Beloved herself is perhaps the most obvious antagonist of Beloved, since she is the character who most directly stands in Sethe’s way. As a ghost she terrorizes Sethe and breaks up her family. When she appears in material form, she chases Paul D away and forms an unhealthy, codependent relationship with Sethe. This relationship prevents Sethe from moving on from the many painful memories that afflict her and compromise her well-being. Beloved’s motivations aren’t entirely clear. On the one hand, she loves her mother and wants the care and nurturing that was denied her. But on the other hand, she appears to want revenge on her mother for killing her. These mixed desires make her only partially antagonizing. From another perspective, Sethe could be considered her own antagonist. Though Beloved does make it difficult for Sethe to move on from her traumatic past, Sethe maintains a strong sense of pride that has resulted in her longstanding isolation from the surrounding community. Though Beloved eventually commands all of Sethe’s attention, Sethe had a difficult time connecting with others outside of 124 long before Beloved arrived.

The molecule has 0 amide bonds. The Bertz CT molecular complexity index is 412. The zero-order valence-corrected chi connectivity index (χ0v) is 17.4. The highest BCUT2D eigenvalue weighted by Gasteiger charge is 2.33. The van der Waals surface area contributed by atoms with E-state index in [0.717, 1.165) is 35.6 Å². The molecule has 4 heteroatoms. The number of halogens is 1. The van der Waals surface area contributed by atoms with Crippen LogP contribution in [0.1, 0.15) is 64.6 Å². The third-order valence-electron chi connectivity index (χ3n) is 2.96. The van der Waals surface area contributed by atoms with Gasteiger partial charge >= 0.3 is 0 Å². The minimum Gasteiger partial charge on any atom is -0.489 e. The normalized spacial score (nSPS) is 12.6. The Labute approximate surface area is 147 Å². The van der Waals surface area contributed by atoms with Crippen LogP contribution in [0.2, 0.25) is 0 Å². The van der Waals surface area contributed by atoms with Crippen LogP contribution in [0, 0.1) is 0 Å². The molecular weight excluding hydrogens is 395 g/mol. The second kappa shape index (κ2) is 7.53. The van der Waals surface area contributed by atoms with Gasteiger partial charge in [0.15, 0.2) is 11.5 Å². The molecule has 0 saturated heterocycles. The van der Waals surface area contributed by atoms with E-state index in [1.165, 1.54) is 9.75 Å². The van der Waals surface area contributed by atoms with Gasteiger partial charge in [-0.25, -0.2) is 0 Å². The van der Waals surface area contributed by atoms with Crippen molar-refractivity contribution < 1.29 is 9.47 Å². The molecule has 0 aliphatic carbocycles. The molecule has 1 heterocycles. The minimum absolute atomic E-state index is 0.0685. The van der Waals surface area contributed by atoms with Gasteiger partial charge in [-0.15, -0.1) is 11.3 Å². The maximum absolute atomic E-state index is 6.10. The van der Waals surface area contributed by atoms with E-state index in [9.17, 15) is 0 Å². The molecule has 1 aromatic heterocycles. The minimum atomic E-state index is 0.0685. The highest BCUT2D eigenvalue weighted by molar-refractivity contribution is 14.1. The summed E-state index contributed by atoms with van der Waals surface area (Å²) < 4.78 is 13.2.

In a more abstract sense, the greatest antagonist in Beloved is white society at large. White people were the architects of slavery in the South, and they could be patronizing and racist even in the supposedly “free” North. Whether in the South or the North, white society contributed to the ongoing degradation of African American life, and it did so both during the time of slavery and after its abolition. Baby Suggs puts the matter most concisely on the day schoolteacher comes to Cincinnati and pushes Sethe to try to kill her children. She laments: “There is no bad luck in the world but whitefolks.” Stamp Paid shares Baby Suggs’s sense of the damage white society has done, but he also makes a more specific observation. He reflects on how the racism that harms people of African descent is a kind of virus that also “invaded the whites who had made it. Touched them every one. Changed and altered them. . . . The screaming baboon lived under their own white skin; the red gums were their own.” In other words, the racism at the heart of white society harms black people and white people alike.